What Is Article 6 Of Paris Agreement
This highlights a reason for disagreement with Article 6.4, namely that cdM hosts did not have specific Kyoto emission reduction targets, meaning that economies cannot be “counted twice” towards more than one target. One of the keys to this strengthened ambition lies in the implementation of Article 6 of the Paris Agreement. At COP24 in Katowice, Poland, last December, the participating countries reached an agreement on the implementation of the Paris Agreement – the so-called Paris regulation – but failed to agree on the implementation of Article 6. That is why Article 6 of the Paris Agreement was at the centre of the United Nations climate change conference in Bonn, which marked the first formal meeting of governments to advance negotiations on the absence of Paris rules. “There can be no double counting of emissions reductions and there can be no production of hot air. In this context, we cannot support the transfer of credits or quotas from the Kyoto Protocol until 2020, which would jeopardize what we are trying to achieve with the Paris Agreement. The nature of the “internationally transferred mitigation outcomes” (ITMOs) covered by Article 6.2 is being discussed, with some countries intending to decide for themselves what they can do and others that want all co2-tonne emissions operations to be covered. Last December, an agreement was close to reaching an agreement in Katowice, Poland. But since then, the assumption has grown rather than narrowed, after analyzing the number of brackets (points of disagreement) in the Carbon Brief negotiating text. In Katowice, the rest of the Paris rules were negotiated and the countries insisted that everything would be agreed. Now that Article 6 has been isolated, that pressure has dissipated. At the international climate summit in Madrid in December 2019, climate negotiators will once again attempt to finalize the Article 6 “regulatory framework” that will govern voluntary international cooperation on climate change issues, including carbon markets.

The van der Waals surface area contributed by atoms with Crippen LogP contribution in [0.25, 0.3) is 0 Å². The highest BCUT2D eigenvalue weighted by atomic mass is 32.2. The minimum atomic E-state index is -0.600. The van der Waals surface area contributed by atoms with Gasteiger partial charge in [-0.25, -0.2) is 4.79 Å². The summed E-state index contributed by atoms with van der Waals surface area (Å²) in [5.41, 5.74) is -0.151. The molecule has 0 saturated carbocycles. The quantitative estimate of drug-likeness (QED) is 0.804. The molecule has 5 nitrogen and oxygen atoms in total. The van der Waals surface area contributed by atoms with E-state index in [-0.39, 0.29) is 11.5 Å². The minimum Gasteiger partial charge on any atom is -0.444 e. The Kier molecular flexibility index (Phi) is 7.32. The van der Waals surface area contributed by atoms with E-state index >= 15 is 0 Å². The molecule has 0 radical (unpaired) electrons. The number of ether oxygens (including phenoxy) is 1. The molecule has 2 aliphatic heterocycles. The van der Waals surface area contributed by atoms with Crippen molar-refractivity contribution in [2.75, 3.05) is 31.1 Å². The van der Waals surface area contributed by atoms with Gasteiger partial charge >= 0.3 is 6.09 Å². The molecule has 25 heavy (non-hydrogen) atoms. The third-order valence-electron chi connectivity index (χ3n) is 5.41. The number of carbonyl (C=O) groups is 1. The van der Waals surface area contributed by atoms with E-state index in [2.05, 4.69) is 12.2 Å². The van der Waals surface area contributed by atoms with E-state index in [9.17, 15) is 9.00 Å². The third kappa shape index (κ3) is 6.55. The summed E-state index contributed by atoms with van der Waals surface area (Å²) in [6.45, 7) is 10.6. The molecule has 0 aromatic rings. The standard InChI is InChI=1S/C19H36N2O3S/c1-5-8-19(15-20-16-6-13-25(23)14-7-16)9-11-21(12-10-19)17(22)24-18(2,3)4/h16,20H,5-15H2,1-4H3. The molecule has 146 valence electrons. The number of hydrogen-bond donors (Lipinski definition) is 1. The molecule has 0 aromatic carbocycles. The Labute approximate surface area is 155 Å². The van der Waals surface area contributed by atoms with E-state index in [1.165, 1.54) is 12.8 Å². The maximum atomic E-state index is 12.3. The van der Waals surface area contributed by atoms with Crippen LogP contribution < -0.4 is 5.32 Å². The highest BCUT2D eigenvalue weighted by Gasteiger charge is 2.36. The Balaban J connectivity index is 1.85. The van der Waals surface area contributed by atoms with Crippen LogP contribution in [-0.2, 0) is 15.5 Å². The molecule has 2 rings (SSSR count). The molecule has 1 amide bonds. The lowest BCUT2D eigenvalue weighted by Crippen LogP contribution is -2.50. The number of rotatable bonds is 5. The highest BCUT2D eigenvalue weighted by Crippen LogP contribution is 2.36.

In order to truly understand the task entrusted to them and the main areas of disagreement that remain, the first point of contact is the text of Article 6 of the Paris Agreement itself, presented in annotated form in the graph below. The situation in other areas is less clear: discussions are under way on what the non-market-based approach actually implies and how to distinguish it from existing forms of cooperation. Progress has been made in this regard, for example in identifying activities that could benefit from this approach, including the elimination of fossil fuel subsidies.  Under the Paris Agreement, some of the revenue from the markets must be made available to help developing countries adapt to the effects of climate change. Whether this applies only to the centralized MDS market or to all trade, including bilateral agreements, has not yet been agreed. To finalize the rules, negotiators must navigate the text through a thicket of impenetrable jargon, a series of technical accounting challenges and bear traps of “constructive ambiguity” that often hide incompatible views on how Article 6 should work and why it was created. This reduction means that emissions and red lines can be exchanged for each other, while negotiators seek to reach agreement on the article 6 regulatory framework. There may also be attempts to link these discussions to other COP political priorities, further complicating matters.